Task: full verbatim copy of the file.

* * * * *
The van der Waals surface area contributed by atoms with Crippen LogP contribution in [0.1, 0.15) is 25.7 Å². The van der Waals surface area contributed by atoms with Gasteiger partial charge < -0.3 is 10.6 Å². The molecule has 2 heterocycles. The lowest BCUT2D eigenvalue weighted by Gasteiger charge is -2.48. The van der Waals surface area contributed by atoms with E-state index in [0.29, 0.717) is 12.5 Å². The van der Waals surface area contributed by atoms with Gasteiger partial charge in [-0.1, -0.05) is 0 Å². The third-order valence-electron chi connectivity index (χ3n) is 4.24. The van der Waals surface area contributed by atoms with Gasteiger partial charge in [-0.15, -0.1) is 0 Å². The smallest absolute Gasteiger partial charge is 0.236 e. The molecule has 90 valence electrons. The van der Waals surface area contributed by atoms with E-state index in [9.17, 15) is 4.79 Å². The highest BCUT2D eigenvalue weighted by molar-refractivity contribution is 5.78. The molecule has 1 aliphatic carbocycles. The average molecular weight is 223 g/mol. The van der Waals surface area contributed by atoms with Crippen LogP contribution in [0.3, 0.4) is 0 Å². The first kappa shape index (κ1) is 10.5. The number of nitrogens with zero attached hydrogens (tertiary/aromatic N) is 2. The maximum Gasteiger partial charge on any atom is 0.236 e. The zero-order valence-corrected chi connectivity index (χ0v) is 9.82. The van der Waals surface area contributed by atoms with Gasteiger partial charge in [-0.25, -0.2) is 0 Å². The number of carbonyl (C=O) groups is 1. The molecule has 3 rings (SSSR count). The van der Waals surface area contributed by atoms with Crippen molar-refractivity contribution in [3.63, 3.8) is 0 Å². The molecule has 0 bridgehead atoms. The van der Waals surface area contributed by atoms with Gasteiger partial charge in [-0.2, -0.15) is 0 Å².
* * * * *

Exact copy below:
The van der Waals surface area contributed by atoms with Crippen LogP contribution in [0.1, 0.15) is 25.7 Å². The van der Waals surface area contributed by atoms with Gasteiger partial charge < -0.3 is 10.6 Å². The molecule has 2 heterocycles. The lowest BCUT2D eigenvalue weighted by Gasteiger charge is -2.48. The van der Waals surface area contributed by atoms with E-state index in [0.29, 0.717) is 12.5 Å². The van der Waals surface area contributed by atoms with Gasteiger partial charge in [-0.1, -0.05) is 0 Å². The third-order valence-electron chi connectivity index (χ3n) is 4.24. The van der Waals surface area contributed by atoms with Gasteiger partial charge in [-0.15, -0.1) is 0 Å². The smallest absolute Gasteiger partial charge is 0.236 e. The molecule has 90 valence electrons. The van der Waals surface area contributed by atoms with E-state index in [9.17, 15) is 4.79 Å². The highest BCUT2D eigenvalue weighted by molar-refractivity contribution is 5.78. The molecule has 1 aliphatic carbocycles. The average molecular weight is 223 g/mol. The van der Waals surface area contributed by atoms with Crippen LogP contribution in [0.3, 0.4) is 0 Å². The first kappa shape index (κ1) is 10.5. The number of nitrogens with zero attached hydrogens (tertiary/aromatic N) is 2. The maximum Gasteiger partial charge on any atom is 0.236 e. The zero-order valence-corrected chi connectivity index (χ0v) is 9.82. The van der Waals surface area contributed by atoms with Gasteiger partial charge in [-0.25, -0.2) is 0 Å². The number of carbonyl (C=O) groups is 1. The molecule has 3 rings (SSSR count). The van der Waals surface area contributed by atoms with Crippen molar-refractivity contribution in [3.63, 3.8) is 0 Å². The molecule has 0 bridgehead atoms. The van der Waals surface area contributed by atoms with Gasteiger partial charge in [-0.2, -0.15) is 0 Å².